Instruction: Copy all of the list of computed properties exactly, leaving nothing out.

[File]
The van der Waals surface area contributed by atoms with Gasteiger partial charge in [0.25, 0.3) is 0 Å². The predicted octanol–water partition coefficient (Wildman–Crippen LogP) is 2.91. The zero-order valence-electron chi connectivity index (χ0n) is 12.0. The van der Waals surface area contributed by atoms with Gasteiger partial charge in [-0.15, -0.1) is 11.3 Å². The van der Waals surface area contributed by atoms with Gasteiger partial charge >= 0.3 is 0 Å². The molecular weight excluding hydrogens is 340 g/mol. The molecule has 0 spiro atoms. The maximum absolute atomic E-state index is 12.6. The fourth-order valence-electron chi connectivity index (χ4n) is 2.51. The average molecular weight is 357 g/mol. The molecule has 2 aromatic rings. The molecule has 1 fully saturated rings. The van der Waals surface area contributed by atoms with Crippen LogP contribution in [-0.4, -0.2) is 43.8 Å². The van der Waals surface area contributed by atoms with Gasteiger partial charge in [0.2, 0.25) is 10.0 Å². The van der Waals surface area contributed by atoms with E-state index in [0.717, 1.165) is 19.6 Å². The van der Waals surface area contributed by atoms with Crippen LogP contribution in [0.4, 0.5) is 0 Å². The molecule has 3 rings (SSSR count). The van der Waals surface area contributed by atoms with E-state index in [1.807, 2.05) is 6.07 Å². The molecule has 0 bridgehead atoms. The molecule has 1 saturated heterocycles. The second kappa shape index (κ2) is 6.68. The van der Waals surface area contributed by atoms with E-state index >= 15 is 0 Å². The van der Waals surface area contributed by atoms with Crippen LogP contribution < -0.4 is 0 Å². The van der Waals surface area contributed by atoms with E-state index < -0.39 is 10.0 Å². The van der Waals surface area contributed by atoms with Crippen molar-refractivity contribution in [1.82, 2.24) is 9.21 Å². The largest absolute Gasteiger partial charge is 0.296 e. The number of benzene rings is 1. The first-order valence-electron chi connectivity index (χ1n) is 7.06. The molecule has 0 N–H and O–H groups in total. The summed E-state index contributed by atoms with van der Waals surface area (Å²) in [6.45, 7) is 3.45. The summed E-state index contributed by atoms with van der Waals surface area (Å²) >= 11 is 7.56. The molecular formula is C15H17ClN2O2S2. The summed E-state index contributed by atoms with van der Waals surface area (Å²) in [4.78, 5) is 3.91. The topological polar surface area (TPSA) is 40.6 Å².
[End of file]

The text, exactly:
The van der Waals surface area contributed by atoms with Gasteiger partial charge in [0.25, 0.3) is 0 Å². The predicted octanol–water partition coefficient (Wildman–Crippen LogP) is 2.91. The zero-order valence-electron chi connectivity index (χ0n) is 12.0. The van der Waals surface area contributed by atoms with Gasteiger partial charge in [-0.15, -0.1) is 11.3 Å². The van der Waals surface area contributed by atoms with Gasteiger partial charge >= 0.3 is 0 Å². The molecular weight excluding hydrogens is 340 g/mol. The molecule has 0 spiro atoms. The maximum absolute atomic E-state index is 12.6. The fourth-order valence-electron chi connectivity index (χ4n) is 2.51. The average molecular weight is 357 g/mol. The molecule has 2 aromatic rings. The molecule has 1 fully saturated rings. The van der Waals surface area contributed by atoms with Crippen LogP contribution in [-0.4, -0.2) is 43.8 Å². The van der Waals surface area contributed by atoms with Gasteiger partial charge in [0.2, 0.25) is 10.0 Å². The van der Waals surface area contributed by atoms with E-state index in [0.717, 1.165) is 19.6 Å². The van der Waals surface area contributed by atoms with Crippen LogP contribution in [0.4, 0.5) is 0 Å². The molecule has 3 rings (SSSR count). The van der Waals surface area contributed by atoms with E-state index in [1.807, 2.05) is 6.07 Å². The molecule has 0 bridgehead atoms. The molecule has 1 saturated heterocycles. The second kappa shape index (κ2) is 6.68. The van der Waals surface area contributed by atoms with E-state index >= 15 is 0 Å². The van der Waals surface area contributed by atoms with Crippen LogP contribution < -0.4 is 0 Å². The van der Waals surface area contributed by atoms with E-state index < -0.39 is 10.0 Å². The van der Waals surface area contributed by atoms with Crippen molar-refractivity contribution in [1.82, 2.24) is 9.21 Å². The largest absolute Gasteiger partial charge is 0.296 e. The number of benzene rings is 1. The first-order valence-electron chi connectivity index (χ1n) is 7.06. The molecule has 0 N–H and O–H groups in total. The summed E-state index contributed by atoms with van der Waals surface area (Å²) in [6.45, 7) is 3.45. The summed E-state index contributed by atoms with van der Waals surface area (Å²) >= 11 is 7.56. The molecular formula is C15H17ClN2O2S2. The summed E-state index contributed by atoms with van der Waals surface area (Å²) in [4.78, 5) is 3.91. The topological polar surface area (TPSA) is 40.6 Å².